Asking the right questions about retirement
"How's the market doing?" is not the right question for those trying to plan for retirement, because it is a very short-term perspective on a long-term issue. Here are some better questions, according to the Employee Benefit Research Institute:
Will I have enough to live on when I stop working? Surveys show that people generally need at least 70 percent of the income they had while working. Social Security is just a base. Will there be enough other income to make up the difference?
Will I have an adequate income for as long as I live? Those who retire with a substantial sum of cash face a variety of challenges. Unless they buy an annuity (putting the inflation protection question aside for the moment), they face a real risk of running out of money before they run out of time. There's a real problem with those who deplete their capital too rapidly - providing them with an adequate income from, say, ages 65 to 75, but then finding that there's little left. At that point, their options for working to earn extra money tend to be limited.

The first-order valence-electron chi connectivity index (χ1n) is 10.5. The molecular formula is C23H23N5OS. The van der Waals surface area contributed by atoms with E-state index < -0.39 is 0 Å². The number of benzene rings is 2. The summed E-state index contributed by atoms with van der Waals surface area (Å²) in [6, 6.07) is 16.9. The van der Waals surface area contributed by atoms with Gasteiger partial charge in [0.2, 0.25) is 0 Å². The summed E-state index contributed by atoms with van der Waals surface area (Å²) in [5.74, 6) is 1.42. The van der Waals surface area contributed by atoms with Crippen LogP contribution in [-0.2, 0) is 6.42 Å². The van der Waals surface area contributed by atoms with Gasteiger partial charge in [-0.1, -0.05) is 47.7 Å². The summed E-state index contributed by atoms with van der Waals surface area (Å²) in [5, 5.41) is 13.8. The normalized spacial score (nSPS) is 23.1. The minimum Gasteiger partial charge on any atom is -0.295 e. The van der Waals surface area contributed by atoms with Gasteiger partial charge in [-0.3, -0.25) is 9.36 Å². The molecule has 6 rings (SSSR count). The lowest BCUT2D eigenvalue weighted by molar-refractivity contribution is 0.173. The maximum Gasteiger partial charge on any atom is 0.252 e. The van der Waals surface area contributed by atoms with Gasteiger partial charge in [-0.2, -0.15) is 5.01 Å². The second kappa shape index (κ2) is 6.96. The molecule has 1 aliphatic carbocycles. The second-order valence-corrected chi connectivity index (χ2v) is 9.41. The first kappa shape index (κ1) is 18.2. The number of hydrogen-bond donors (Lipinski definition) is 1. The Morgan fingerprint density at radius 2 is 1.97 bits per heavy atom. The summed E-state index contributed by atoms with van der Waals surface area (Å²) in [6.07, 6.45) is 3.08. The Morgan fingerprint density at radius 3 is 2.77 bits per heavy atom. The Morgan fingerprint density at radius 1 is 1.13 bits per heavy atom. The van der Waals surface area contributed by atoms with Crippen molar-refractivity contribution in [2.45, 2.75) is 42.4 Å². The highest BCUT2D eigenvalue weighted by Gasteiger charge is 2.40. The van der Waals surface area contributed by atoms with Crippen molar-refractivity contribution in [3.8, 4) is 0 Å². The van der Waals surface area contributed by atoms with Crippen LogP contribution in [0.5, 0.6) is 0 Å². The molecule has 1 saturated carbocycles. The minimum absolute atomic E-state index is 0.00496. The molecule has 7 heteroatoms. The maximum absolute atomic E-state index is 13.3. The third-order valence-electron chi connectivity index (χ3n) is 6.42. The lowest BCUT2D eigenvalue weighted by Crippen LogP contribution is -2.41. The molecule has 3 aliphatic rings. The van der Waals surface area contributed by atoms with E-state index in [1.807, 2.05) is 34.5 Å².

Are my investments appropriate for my status and goal? Those nearing retirement should be more interested in the preservation of capital than in taking the risks required for big potential gains. Those who put their money in a moneymarket fund are protected against loss, but face a real possibility of failing to accumulate enough capital because of low returns. The challenge lies in finding a balance that is prudent and comfortable.
Can I resist short-term temptation to implement a long-term plan? Too often we hear of people who celebrate their move to a new job by liquidating their 401(k) plans rather than rolling them over. The result is a new car or boat today and a retirement income shortfall tomorrow.
Am I behaving in a prudent fashion? That's one focus today. There's nothing wrong with investing in stocks. The returns over time are good. And there's nothing inherently wrong with any particular stock. But there's a danger if you invest solely in stocks (see current markets) and a big danger if you invest solely in one stock (see Enron). Diversification is one of the basic tenets of retirement investing.